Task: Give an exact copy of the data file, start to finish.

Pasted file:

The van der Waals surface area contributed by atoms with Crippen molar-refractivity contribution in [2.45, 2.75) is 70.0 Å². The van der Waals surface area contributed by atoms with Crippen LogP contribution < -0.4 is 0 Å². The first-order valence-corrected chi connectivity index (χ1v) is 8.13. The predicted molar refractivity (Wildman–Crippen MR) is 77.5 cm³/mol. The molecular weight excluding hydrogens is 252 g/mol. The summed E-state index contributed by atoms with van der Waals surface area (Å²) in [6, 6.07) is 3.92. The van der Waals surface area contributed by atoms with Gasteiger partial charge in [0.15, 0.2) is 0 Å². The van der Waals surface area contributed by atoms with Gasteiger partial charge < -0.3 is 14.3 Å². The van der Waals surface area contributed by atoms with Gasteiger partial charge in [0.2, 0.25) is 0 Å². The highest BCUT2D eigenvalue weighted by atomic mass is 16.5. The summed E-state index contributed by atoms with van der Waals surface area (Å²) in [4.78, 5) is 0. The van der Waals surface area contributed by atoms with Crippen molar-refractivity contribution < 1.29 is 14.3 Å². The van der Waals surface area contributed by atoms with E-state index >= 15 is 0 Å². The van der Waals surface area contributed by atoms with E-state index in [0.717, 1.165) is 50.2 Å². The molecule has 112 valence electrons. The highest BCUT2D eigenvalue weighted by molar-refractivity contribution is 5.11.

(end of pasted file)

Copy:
The van der Waals surface area contributed by atoms with Crippen molar-refractivity contribution in [2.45, 2.75) is 70.0 Å². The van der Waals surface area contributed by atoms with Crippen LogP contribution < -0.4 is 0 Å². The first-order valence-corrected chi connectivity index (χ1v) is 8.13. The predicted molar refractivity (Wildman–Crippen MR) is 77.5 cm³/mol. The molecular weight excluding hydrogens is 252 g/mol. The summed E-state index contributed by atoms with van der Waals surface area (Å²) in [6, 6.07) is 3.92. The van der Waals surface area contributed by atoms with Gasteiger partial charge in [0.15, 0.2) is 0 Å². The van der Waals surface area contributed by atoms with Gasteiger partial charge < -0.3 is 14.3 Å². The van der Waals surface area contributed by atoms with Gasteiger partial charge in [0.2, 0.25) is 0 Å². The highest BCUT2D eigenvalue weighted by atomic mass is 16.5. The summed E-state index contributed by atoms with van der Waals surface area (Å²) in [4.78, 5) is 0. The van der Waals surface area contributed by atoms with Crippen molar-refractivity contribution < 1.29 is 14.3 Å². The van der Waals surface area contributed by atoms with E-state index >= 15 is 0 Å². The van der Waals surface area contributed by atoms with E-state index in [0.717, 1.165) is 50.2 Å². The molecule has 112 valence electrons. The highest BCUT2D eigenvalue weighted by molar-refractivity contribution is 5.11.